The study involved classification of infections based on reference definitions as given below. Healthcare associated infection (HCAI) was referred to as infections acquired during the process of patient care in the hospital or healthcare facility and was not present or incubating at the time of admission [6]. Only those cases with clinical suspicion of HCAI that had developed after 48 hours of admission in the ICU were considered. Hospital acquired pneumonia (HAP) and ventilator associated pneumonia (VAP) were categorized based on clinical, laboratory, radiological, and microbiological data according to the Clinical Pulmonary Infection Score (CPIS) [7]. For blood stream infections (BSI), only microbiologically confirmed cases of clinical sepsis were considered in patients with and without intravascular devices [8]. Surgical site infections (SSI) were broadly considered as cases with evidence of infection following surgery either from the incision or drainage site or following any organ involvement [8]. Relevant samples, namely, endotracheal aspirate/secretions, bronchoalveolar lavage, pleural fluid, and sputum, were considered for HAP, conventional blood culture and/or central venous catheter tip culture, cerebrospinal fluid (CSF) for BSI, and pus or body fluids following surgery for SSI. As very few cases of Catheter associated urinary tract infections (CAUTI) were involved in this period with inconclusive details, we did not involve cases of UTI in this study. Data from those cases were considered where relevant details of the HCAI were present. Cases with ambiguous diagnosis, microbiological data suggesting colonization, and polymicrobial flora consisting of more than 2 organisms were excluded. Only one sample per patient for a specific HCAI was considered for the study.

2.3. Isolation and Identification of Acinetobacter Isolates from the ICU Environment

During the study period, surface swab samples from bedrails and beddings, humidifiers, ventilation masks, instruments and probes in vicinity of the patients, stethoscope, fluid sets, door handles, suction tubes, and dressing trolley were collected at repeated intervals randomly for microbiological surveillance of the ICU environment. Hand samples of healthcare personnel in the ICU, handwash, handrubs, and antiseptics were also surveyed. Further processing followed inoculation and culture of the samples on blood agar and MacConkey agar (Hi Media, Mumbai, India) media. Isolates were identified by standard biochemical tests [9]. Similarly, major operation theatres of the hospital were also surveyed as a part of infection control procedures.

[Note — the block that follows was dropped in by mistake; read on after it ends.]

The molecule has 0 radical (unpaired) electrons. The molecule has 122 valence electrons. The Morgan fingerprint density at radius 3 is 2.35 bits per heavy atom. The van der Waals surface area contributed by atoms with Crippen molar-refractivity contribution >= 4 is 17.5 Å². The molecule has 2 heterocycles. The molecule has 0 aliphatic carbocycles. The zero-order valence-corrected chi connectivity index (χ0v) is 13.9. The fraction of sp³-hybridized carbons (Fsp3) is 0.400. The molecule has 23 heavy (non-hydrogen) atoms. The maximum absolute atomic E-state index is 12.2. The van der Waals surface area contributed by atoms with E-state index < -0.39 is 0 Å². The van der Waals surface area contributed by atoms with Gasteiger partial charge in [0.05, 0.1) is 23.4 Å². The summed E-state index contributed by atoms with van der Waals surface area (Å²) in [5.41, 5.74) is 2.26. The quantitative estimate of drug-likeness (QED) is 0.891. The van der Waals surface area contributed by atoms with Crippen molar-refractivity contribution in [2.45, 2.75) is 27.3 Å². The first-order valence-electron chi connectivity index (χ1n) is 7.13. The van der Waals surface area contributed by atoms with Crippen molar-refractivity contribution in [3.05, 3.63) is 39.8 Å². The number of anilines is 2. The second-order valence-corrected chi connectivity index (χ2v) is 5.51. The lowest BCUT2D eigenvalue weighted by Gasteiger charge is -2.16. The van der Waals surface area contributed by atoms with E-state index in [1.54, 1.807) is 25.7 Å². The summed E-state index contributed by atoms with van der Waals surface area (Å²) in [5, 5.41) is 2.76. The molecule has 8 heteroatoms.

2.4. Antimicrobial Susceptibility Data

Records of antibiotic susceptibility testing by modified Kirby Bauer disc diffusion method according to CLSI (2017) [10] were analyzed with the following discs, namely, for nonfermenters like Acinetobacter and Pseudomonas spp. piperacillin (100μg), piperacillin/tazobactam (100/10 μg), ceftazidime (30μg), ceftriaxone (30 μg), cefepime (30 μg), imipenem (10 μg) and meropenem (10 μg), gentamicin (10 μg), amikacin (30 μg), ciprofloxacin (5 μg), levofloxacin (5 μg), and cotrimoxazole (1.25/23.75 μg). Isolates were classified as multidrug resistant (MDR) and extensively MDR (XDR) as per reference. Briefly, the isolates showing resistance to ≥1 antimicrobial agents in ≥3 antimicrobial categories were considered as MDR (multidrug resistant) and resistance to ≥1 antimicrobial agent in all but ≤ 2 antimicrobial categories was included as XDR (extensively drug resistant) [11].

2.5. Determination of MIC for Acinetobacter Isolates

Further from the total MDR Acinetobacter spp. isolated during the study period, 100 isolates of Acinetobacter baumannii (A. baumannii) were randomly chosen and subjected to determination of minimal inhibitory concentrations (MIC) for imipenem (Lupin Ltd., Mumbai, India), meropenem (Aristo Pharmaceuticals, Mumbai, India), and polymyxin B (Sigma, USA) by agar dilution method (CLSI, 2017) [10]. For susceptibility testing, Escherichia coli ATCC 25922 and Pseudomonas aeruginosa ATCC 27853 were used as control.

2.6. Molecular Characterization of A. baumannii with Reference to Carbapenemases

All the 100 MDR isolates were confirmed for A. baumannii by the presence of as per [12]. Further they were characterized for presence of carbapenemase genes. Presence of class A carbapenemase determinants (GES, IMI/NMC-A, SME, and KPC) [13] and class B carbapenemase determinants (IMP, VIM, OXA-48, and NDM-1) [14] were also looked for by multiplex PCR as per previous protocol without any modification. High level carbapenem resistance in these isolates was detected by the presence of [12].